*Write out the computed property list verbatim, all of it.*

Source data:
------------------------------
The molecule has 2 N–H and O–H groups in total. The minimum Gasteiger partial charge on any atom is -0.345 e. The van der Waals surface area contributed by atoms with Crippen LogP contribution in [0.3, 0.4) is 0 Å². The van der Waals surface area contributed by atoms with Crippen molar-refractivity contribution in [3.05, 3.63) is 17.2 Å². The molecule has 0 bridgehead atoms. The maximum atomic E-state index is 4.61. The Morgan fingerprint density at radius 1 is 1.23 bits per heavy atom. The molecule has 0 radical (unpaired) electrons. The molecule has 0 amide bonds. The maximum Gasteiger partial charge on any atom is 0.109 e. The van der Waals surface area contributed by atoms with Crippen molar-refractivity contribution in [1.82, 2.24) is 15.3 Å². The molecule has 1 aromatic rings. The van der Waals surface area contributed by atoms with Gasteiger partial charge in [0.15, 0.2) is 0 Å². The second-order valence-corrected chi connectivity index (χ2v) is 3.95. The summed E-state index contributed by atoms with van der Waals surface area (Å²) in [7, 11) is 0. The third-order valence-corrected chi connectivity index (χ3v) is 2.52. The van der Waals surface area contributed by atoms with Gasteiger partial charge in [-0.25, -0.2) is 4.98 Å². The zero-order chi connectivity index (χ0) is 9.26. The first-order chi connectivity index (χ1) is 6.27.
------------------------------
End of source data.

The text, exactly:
The molecule has 2 N–H and O–H groups in total. The minimum Gasteiger partial charge on any atom is -0.345 e. The van der Waals surface area contributed by atoms with Crippen LogP contribution in [0.3, 0.4) is 0 Å². The van der Waals surface area contributed by atoms with Crippen molar-refractivity contribution in [3.05, 3.63) is 17.2 Å². The molecule has 0 bridgehead atoms. The maximum atomic E-state index is 4.61. The Morgan fingerprint density at radius 1 is 1.23 bits per heavy atom. The molecule has 0 radical (unpaired) electrons. The molecule has 0 amide bonds. The maximum Gasteiger partial charge on any atom is 0.109 e. The van der Waals surface area contributed by atoms with Crippen molar-refractivity contribution in [1.82, 2.24) is 15.3 Å². The molecule has 1 aromatic rings. The van der Waals surface area contributed by atoms with Gasteiger partial charge in [0.15, 0.2) is 0 Å². The second-order valence-corrected chi connectivity index (χ2v) is 3.95. The summed E-state index contributed by atoms with van der Waals surface area (Å²) in [7, 11) is 0. The third-order valence-corrected chi connectivity index (χ3v) is 2.52. The van der Waals surface area contributed by atoms with Gasteiger partial charge in [-0.25, -0.2) is 4.98 Å². The zero-order chi connectivity index (χ0) is 9.26. The first-order chi connectivity index (χ1) is 6.27.